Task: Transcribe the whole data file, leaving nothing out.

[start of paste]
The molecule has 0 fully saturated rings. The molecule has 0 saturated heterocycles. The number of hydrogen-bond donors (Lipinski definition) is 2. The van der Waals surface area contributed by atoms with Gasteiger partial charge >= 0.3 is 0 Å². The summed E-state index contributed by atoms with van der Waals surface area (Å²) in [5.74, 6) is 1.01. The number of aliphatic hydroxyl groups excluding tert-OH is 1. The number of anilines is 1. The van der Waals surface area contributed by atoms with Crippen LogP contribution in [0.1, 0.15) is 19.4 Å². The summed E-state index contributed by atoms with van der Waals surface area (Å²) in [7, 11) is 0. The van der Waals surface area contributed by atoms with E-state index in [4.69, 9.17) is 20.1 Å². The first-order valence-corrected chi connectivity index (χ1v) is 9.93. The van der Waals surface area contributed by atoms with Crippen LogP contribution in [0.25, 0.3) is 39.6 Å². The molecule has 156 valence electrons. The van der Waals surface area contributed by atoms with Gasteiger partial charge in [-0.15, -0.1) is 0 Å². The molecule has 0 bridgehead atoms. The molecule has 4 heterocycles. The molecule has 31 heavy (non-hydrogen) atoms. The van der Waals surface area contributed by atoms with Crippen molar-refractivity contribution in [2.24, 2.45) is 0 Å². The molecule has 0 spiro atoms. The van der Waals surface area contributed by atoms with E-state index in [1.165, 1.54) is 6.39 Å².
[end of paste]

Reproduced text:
The molecule has 0 fully saturated rings. The molecule has 0 saturated heterocycles. The number of hydrogen-bond donors (Lipinski definition) is 2. The van der Waals surface area contributed by atoms with Gasteiger partial charge >= 0.3 is 0 Å². The summed E-state index contributed by atoms with van der Waals surface area (Å²) in [5.74, 6) is 1.01. The number of aliphatic hydroxyl groups excluding tert-OH is 1. The number of anilines is 1. The van der Waals surface area contributed by atoms with Crippen LogP contribution in [0.1, 0.15) is 19.4 Å². The summed E-state index contributed by atoms with van der Waals surface area (Å²) in [7, 11) is 0. The van der Waals surface area contributed by atoms with E-state index in [4.69, 9.17) is 20.1 Å². The first-order valence-corrected chi connectivity index (χ1v) is 9.93. The van der Waals surface area contributed by atoms with Crippen LogP contribution in [0.25, 0.3) is 39.6 Å². The molecule has 156 valence electrons. The van der Waals surface area contributed by atoms with Gasteiger partial charge in [-0.15, -0.1) is 0 Å². The molecule has 0 bridgehead atoms. The molecule has 4 heterocycles. The molecule has 31 heavy (non-hydrogen) atoms. The van der Waals surface area contributed by atoms with Crippen molar-refractivity contribution in [2.24, 2.45) is 0 Å². The molecule has 0 spiro atoms. The van der Waals surface area contributed by atoms with E-state index in [1.165, 1.54) is 6.39 Å².